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Heh, they came off of one of Thomas' old cars, but the FG works here.
 

Perc

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Ah yes, the last attempt by stubborn VW execs to try to convince the world that RR aircooled is the way forward. I love it.
 

Perc

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Don't forget this, introduced in 1979:

Ah yes, of course. But I guess commercial vehicles at the time weren't as technologically advanced as passenger cars.

Also, they had to scramble and make it watercooled because of emissions regulations. This is an early aircooled one since it doesn't have the lower plastic grille. Also also, I was told that a glow plug job on the 1.6D isn't something you want to do. Ever. 😅
 

ninjacoco

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New engine, who dis?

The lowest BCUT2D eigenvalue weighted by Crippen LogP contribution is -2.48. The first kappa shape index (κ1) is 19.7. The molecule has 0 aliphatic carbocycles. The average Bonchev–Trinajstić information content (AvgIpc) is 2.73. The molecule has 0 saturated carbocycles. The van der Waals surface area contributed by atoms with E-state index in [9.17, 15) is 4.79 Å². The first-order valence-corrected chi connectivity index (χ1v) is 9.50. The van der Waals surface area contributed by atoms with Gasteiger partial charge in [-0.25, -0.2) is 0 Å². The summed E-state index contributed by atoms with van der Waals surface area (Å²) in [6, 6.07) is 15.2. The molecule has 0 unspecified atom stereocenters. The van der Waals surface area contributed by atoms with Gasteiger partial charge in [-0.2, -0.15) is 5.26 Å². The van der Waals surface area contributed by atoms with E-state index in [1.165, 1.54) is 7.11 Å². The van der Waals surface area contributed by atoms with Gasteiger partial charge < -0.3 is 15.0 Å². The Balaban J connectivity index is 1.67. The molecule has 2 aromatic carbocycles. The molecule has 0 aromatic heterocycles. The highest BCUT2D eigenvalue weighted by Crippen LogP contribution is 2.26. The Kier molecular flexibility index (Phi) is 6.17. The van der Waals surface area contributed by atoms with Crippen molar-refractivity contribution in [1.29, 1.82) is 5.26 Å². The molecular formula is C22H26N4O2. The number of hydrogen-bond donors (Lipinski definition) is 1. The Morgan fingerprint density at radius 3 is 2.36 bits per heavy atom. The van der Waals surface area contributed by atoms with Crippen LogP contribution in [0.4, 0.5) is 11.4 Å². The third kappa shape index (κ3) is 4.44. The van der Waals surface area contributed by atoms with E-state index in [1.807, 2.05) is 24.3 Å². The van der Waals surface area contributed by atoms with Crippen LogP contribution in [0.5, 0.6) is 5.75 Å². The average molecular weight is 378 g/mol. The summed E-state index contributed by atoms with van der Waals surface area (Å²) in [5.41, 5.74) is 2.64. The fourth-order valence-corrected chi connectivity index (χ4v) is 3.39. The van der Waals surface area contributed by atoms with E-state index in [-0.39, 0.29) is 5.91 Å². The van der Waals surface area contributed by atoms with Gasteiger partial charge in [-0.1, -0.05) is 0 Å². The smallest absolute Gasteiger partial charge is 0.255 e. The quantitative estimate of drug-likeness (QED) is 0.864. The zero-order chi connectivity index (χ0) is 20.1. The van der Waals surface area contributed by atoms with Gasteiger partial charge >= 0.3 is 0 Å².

It's been a while since I've done a 411 update. LET'S GET IT.


I decided that this year is the Year of My Garbage Son. The 411 earned a name now: The Dreaded Laramie.

Another Lemons team just had a 1.8-liter 914 engine sitting around. It'd been sitting around for 10 or so years, so they offered it to me a long time ago, after even the rebuilt version of this engine turned out to be hot garbage. The Lemons Shipping Service (a.k.a. the system of "Can you grab this while you're there?") got it to Florida, but that's as far as it'd gotten. Florida Man and a friend of his that knows aircooleds looked it over and said, yep, it's fine.

I hadn't had a real goal in mind with the car until they announced the Gambler 500 Mexico down in Big Bend/optionally Mexico. Oh, and there's a Lemons Rally two weekends before it? Then it was ON. Shipped the engine to Texas, rebuilt the crappy Holley 5200 on top of it, made sure the flex plate wasn't going to flop into the engine case anymore (oops), then attempted to SEND IT on the Lemons Rally.


At least we were properly warning traffic behind us with a slow triangle: